The vocabulary of desire requires more than just 'no'

April 25, 1995|By SUSAN REIMER

We want our teen-age daughters to say "no" to sex, and to that end we drape them in the sack cloth of morality, we pump up their self-esteem, we teach them karate. We sign them up for sports teams and keep them out of the malls. We scare them, we empower them, we wear them out, we lock them up.

But those same girls are watching Brad Pitt on the big screen and feeling as though the air-conditioning is off. And we never talk to them about why.

We do not teach girls what it is we want them to say "no" to. Until our daughters can identify those sexual feelings inside their changing bodies, until they can say what it feels like to have desires, no one will believe that "no." Least of all, our daughters.

"A girl's 'no' is never going to be heard until she can say 'yes,' " says Deborah L. Tolman, an adolescent psychologist at the Center for Research on Women at Wellesley College.

"When you only get one word to use, how do you communicate?"

Dr. Tolman's research began when she realized that all the academic literature on young girls and sex turned on a moral premise: "Why do girls have sex and how can we stop it?"

"Not one study has tried to find out if girls have sex because they want to. No one thought of it. That's because girls aren't supposed to want sex. They are supposed to want relationships.

"But girls live in bodies. Things happen in there, feelings change. I wanted to find out if girls had sexual feelings and desires. What hTC would girls say happens to them?"

She found that they could not find the words to describe it.

Her lengthy interviews with 30 girls ages 15 to 18 were filled with stutters and pauses and lots of "You know?"

"They were very creative, used a lot of metaphors and images," says Dr. Tolman. "But we have so little language to describe what they are feeling. It is either clinical or raunchy."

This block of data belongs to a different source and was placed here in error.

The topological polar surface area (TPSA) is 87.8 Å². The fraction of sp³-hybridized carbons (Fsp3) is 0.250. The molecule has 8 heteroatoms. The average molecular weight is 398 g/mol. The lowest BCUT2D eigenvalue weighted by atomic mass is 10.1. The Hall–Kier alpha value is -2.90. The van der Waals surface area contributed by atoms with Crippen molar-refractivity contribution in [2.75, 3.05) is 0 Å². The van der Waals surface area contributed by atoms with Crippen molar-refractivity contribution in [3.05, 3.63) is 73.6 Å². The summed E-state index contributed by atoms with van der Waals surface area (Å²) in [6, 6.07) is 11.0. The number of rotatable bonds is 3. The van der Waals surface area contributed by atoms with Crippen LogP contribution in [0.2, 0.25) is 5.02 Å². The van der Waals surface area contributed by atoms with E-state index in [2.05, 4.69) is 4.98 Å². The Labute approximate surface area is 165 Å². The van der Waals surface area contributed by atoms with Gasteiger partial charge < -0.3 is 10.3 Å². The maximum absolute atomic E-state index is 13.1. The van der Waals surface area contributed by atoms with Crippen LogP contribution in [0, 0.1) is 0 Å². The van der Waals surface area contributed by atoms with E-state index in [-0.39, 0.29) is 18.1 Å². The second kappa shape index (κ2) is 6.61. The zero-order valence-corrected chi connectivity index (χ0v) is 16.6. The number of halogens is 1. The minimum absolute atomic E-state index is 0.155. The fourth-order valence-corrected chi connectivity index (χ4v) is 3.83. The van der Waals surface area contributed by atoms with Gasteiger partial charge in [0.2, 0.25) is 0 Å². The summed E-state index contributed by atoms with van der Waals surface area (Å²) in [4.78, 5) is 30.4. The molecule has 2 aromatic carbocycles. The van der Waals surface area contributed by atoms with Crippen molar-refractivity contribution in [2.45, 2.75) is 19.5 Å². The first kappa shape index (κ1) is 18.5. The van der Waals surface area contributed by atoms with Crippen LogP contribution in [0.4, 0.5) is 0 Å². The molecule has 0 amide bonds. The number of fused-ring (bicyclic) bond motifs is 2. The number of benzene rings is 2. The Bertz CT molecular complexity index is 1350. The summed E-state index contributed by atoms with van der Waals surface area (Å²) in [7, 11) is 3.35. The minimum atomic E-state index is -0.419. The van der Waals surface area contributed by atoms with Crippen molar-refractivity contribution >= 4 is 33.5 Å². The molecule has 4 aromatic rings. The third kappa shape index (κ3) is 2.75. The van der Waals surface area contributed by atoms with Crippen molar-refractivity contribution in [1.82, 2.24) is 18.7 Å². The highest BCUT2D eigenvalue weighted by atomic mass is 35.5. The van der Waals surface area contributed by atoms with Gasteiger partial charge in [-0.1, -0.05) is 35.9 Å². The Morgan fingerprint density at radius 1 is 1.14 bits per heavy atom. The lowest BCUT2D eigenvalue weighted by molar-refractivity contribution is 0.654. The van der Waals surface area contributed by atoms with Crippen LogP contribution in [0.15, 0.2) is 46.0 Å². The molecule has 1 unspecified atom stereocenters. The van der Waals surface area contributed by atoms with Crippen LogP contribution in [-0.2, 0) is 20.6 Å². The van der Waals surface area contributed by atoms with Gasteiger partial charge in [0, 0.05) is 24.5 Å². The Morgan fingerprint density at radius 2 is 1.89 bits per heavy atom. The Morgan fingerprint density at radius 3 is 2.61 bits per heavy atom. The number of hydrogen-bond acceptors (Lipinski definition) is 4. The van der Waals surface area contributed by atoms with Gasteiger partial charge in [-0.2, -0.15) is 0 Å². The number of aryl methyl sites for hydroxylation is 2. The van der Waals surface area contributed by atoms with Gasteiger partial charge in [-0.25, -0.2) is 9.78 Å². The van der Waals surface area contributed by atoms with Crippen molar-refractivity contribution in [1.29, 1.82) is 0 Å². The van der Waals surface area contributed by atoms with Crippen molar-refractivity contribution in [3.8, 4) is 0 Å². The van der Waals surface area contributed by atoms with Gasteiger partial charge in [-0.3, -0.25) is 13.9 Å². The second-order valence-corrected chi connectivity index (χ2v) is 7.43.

Opening up to a woman who looks half her 30 years, who is dressed in funky clothes and neat shoes, the girls found ways to tell Dr. Tolman about desire. There was a spot someplace inside them that had been buzzing since seventh grade -- thrilling them, scaring them -- and for the first time someone wanted to know what it felt like.

"They were quite responsive. No adult woman had talked to them about this and it was a big issue for them."

Two-thirds of the girls -- rich and poor, black and white, virgin and pregnant -- said they had sexual feelings they called desire. This shatters the myth that girls don't want sex, they just trade it for relationships.

"However," says Dr. Tolman, "none of these girls talked about desire in an unencumbered way. For all of them, it poses a dilemma. Our culture provides no space for girls to feel desire and to feel normal. How can they make choices that include their own bodies and still think of themselves as good and worthy of respect?"

Dr. Tolman, who will publish a book on her findings in the near future, says her research is not an advocacy of adolescent sex. Instead, this kind of self-knowledge can inoculate young girls against the disasters of early or unprotected sex.

When you don't think of yourself as sexual, you don't take precautions. When you can't find your will, you let the alcohol wash it away. When you don't know what you want, you are vulnerable to what some boy wants.

"If a girl knows what she wants and says it is OK for her, her chance of using contraceptives skyrockets," Dr. Tolman says. "And she is likely to choose something other than intercourse if she knows it is not the only choice."

Wouldn't we rather our daughters said to a pawing, pressuring adolescent boy, "Sex? With you? I know what I desire and, believe me, you are not it."

If the notion of your daughter's sexual appetite frightens you, add this. A mother may have no role in this. Dr. Tolman's high school subjects could hardly find words for her, an anonymous researcher who looked like a classmate. It might be best to give your daughter the phone number of a woman you both trust.

But give her someone to talk to. Because in this rancorous debate over teen-age sex, we have heard from the preachers, the politicians, the parents, the teachers. And the boys have always had their say.

It is time we listened to the girls. They might say "not yet," "not with you" or "not that way." Or just plain "No."

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